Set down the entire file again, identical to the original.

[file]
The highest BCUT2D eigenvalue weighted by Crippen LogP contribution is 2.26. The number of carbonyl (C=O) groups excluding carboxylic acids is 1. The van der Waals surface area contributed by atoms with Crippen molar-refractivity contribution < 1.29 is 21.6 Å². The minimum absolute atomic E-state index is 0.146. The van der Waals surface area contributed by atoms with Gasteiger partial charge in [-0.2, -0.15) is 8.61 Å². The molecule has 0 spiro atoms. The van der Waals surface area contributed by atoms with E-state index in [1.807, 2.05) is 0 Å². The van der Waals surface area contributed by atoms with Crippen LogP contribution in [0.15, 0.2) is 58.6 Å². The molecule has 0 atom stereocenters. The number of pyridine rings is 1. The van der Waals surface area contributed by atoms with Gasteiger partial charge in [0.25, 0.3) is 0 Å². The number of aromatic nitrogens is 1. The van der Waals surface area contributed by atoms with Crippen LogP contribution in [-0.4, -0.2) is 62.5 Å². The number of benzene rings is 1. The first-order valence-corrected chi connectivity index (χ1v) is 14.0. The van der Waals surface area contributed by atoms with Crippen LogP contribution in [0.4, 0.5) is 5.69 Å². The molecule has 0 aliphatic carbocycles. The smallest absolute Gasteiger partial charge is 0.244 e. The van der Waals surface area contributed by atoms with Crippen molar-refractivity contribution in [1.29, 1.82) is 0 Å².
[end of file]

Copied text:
The highest BCUT2D eigenvalue weighted by Crippen LogP contribution is 2.26. The number of carbonyl (C=O) groups excluding carboxylic acids is 1. The van der Waals surface area contributed by atoms with Crippen molar-refractivity contribution < 1.29 is 21.6 Å². The minimum absolute atomic E-state index is 0.146. The van der Waals surface area contributed by atoms with Gasteiger partial charge in [-0.2, -0.15) is 8.61 Å². The molecule has 0 spiro atoms. The van der Waals surface area contributed by atoms with E-state index in [1.807, 2.05) is 0 Å². The van der Waals surface area contributed by atoms with Crippen LogP contribution in [0.15, 0.2) is 58.6 Å². The molecule has 0 atom stereocenters. The number of pyridine rings is 1. The van der Waals surface area contributed by atoms with Gasteiger partial charge in [0.25, 0.3) is 0 Å². The number of aromatic nitrogens is 1. The van der Waals surface area contributed by atoms with Crippen LogP contribution in [-0.4, -0.2) is 62.5 Å². The number of benzene rings is 1. The first-order valence-corrected chi connectivity index (χ1v) is 14.0. The van der Waals surface area contributed by atoms with Crippen LogP contribution in [0.4, 0.5) is 5.69 Å². The molecule has 0 aliphatic carbocycles. The smallest absolute Gasteiger partial charge is 0.244 e. The van der Waals surface area contributed by atoms with Crippen molar-refractivity contribution in [1.29, 1.82) is 0 Å².